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Here comes SGI. The company formerly known as Silicon Graphics has made a number of interesting announcements over the last week or so. It is worthwhile to have a look at their moves all together:
  • As had been expected, SGI announced a new server product: the 1400L. It takes up to four Xeon processors and comes, of course, with Linux preloaded. While SGI made its name in graphics, the truth is that they have been a strong performer in the server arena for a long time. The 1400L looks to be a well-designed, high-end Intel-based server system. And it runs Linux.

    There is, of course, an NT-based version available as well. Interestingly, it costs $1000 more than the Linux version.

  • What happened to IRIX? SGI has let it slip that they have pretty much dropped the idea of porting IRIX to the Intel architecture - they will go with Linux instead. Thus, there will probably be no IRIX for the IA-64 ("Merced") processor either. According to Hank Shiffman, a "strategy technologist" at SGI, "Given the resources we have, we have to focus on just one [operating system] and that one is Linux." (Quoted in PC Week UK).

    LWN has been predicting for a while (along with many, many others) that Linux would end up displacing the proprietary Unix systems. There is little economic sense in a hardware company producing its own operating system when there is such a high-quality alternative that they can use for free. It is beginning to look like IRIX is the first of the proprietary systems to fall; it will not be the last.

    Partly as a result of SGI's announcements, the trade press is actually beginning to believe that Linux will have a large presence in a computing future that, apparently, will be dominated by IA-64 systems. Most still seem to think, however, that the strongest Unix on IA-64 will be "Monterey," a system being developed by IBM, SCO, and others. But by the time Monterey is both real and stable, who will still be interested?

  • Something that should not be missed: while many computer companies are adopting Linux to some extent, most of them are contenting themselves with installing it on some systems, and maybe providing some support options. SGI is going beyond that by throwing in development resources and contributing back to Linux.

    The biggest example, of course, is the contribution of their XFS filesystem. Progress on XFS is slow, as had been predicted; it will not show up in a stable kernel anytime this year. SGI's contributions go well beyond XFS, however; a perusal of their pages turns up a list of kernel patches contributed by SGI to help with immediate performance problems. There is also code for 4GB memory support, a kernel debugger, storage management, and a number of other things. Finally, SGI has been a supporter of the Samba project for some time now. All of these projects are going out as open source.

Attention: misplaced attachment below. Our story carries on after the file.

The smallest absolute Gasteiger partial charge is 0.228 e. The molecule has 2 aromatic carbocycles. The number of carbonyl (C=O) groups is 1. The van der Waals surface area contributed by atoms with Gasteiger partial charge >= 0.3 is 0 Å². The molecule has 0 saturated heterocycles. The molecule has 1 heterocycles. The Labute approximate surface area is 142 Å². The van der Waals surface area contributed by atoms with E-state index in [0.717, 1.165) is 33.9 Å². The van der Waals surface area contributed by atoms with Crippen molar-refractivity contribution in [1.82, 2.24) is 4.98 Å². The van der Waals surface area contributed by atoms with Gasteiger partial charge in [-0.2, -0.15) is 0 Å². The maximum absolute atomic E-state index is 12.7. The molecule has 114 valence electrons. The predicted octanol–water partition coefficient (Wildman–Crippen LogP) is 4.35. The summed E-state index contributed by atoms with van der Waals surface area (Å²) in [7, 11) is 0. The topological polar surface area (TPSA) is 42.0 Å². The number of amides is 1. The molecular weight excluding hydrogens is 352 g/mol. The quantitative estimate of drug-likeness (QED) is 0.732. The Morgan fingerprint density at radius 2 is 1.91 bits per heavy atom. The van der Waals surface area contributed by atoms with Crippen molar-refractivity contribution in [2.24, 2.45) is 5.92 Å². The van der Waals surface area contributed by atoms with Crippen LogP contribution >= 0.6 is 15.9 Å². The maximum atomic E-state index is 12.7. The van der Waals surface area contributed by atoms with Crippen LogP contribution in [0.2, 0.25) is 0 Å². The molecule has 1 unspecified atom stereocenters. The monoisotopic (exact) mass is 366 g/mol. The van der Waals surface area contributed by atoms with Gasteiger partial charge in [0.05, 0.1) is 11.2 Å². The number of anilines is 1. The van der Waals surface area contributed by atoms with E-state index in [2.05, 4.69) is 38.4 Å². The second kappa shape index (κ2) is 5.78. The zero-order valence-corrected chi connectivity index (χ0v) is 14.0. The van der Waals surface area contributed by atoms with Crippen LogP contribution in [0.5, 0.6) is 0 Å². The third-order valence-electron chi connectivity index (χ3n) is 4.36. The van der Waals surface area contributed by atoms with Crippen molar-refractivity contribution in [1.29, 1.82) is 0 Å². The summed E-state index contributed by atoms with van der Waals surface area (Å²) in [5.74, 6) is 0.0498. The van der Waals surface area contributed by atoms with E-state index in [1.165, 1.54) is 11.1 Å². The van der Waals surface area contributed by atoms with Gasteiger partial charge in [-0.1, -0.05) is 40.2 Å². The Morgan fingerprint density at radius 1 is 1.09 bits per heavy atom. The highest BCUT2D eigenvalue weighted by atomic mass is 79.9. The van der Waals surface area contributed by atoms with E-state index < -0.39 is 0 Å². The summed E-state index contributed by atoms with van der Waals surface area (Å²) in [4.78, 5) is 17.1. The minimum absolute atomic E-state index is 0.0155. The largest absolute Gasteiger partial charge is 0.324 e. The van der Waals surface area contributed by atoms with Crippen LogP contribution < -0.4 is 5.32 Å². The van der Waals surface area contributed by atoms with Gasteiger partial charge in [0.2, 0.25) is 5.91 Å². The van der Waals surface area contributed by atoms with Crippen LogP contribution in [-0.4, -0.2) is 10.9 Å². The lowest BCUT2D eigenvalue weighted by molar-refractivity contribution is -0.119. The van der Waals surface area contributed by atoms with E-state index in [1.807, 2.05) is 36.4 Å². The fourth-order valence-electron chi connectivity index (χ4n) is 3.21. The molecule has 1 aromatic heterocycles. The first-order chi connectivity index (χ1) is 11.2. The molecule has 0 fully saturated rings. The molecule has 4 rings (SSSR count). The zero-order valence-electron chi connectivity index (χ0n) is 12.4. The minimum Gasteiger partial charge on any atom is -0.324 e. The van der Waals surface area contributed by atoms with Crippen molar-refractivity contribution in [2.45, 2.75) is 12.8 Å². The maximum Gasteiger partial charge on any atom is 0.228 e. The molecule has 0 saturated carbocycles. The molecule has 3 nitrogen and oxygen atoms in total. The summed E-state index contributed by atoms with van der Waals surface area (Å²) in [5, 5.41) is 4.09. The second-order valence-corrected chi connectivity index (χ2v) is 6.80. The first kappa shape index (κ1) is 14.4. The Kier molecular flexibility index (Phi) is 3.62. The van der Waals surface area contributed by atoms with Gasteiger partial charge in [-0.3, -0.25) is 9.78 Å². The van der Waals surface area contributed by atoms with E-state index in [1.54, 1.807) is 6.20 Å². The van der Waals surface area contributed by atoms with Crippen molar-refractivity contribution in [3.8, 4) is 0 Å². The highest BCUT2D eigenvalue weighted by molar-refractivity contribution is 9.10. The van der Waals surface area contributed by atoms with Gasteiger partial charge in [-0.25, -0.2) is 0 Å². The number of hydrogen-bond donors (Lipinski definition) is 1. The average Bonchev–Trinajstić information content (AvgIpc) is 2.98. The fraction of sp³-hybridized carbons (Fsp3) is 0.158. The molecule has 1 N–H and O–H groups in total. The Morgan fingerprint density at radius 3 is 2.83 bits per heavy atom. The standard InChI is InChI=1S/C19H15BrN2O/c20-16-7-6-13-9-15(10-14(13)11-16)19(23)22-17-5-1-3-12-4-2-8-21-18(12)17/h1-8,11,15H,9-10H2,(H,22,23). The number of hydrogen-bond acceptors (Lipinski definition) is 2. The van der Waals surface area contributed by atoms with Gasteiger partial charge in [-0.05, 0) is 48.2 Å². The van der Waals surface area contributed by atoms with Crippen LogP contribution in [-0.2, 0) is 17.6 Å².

While a number of companies are getting into Linux seemingly just to get on the bandwagon and keep their bases covered, SGI appears to be one that really "gets it." A company that is an active contributor to the system almost has to get better results from it. With luck, SGI will realize the benefits of being an active part of the Linux community; if so, we are seeing a piece of the computing industry's future in SGI's actions.

(See also: SGI's open source page, their projects page, the SGI Linux page, this this News.com article with some good quotes on why SGI is attracted to Linux, the 1000 series press release, and this release about their partnership with Red Hat). Thanks to Ariel Faigon for pointing us to some of the information above.

Can the bazaar be original? Here's a brief essay from Eric Raymond, intended to be a new section for "The Cathedral and the Bazaar," which addresses the question of whether bazaar-style development can come up with original ideas. Eric, of course, believes that it can.

Eric has also made a new version of The Cathedral and the Bazaar available - the first in over a year. Eric evidently has a deal in place with O'Reilly to package up his papers into a cloth-bound book aimed at business readers.

The second LinuxWorld Expo is next week. LWN editors Elizabeth Coolbaugh and Jonathan Corbet will be present at the Expo, keep an eye out for us! (We will also be teaching a tutorial on Linux systems administration in large network environments on Monday, August 9).

Look to the Linux Weekly News (and the daily updates page) for our coverage of this event.

The Great Linux Giveaway. Eklektix, Inc., publisher of the Linux Weekly News, will be joining ASL Workstations, Inc.in their "Great Linux Giveaway" promotion. Somebody will be winning a AS-LT300 laptop and a seat in our Linux administration for Unix administrators class. It is a great combination of prizes; please see ASL events page for more information.

Red Hat's IPO is also scheduled to happen sometime next week. A lot of Linux folks can be expected to be watching the stock quote services if all goes according to plan....

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August 5, 1999


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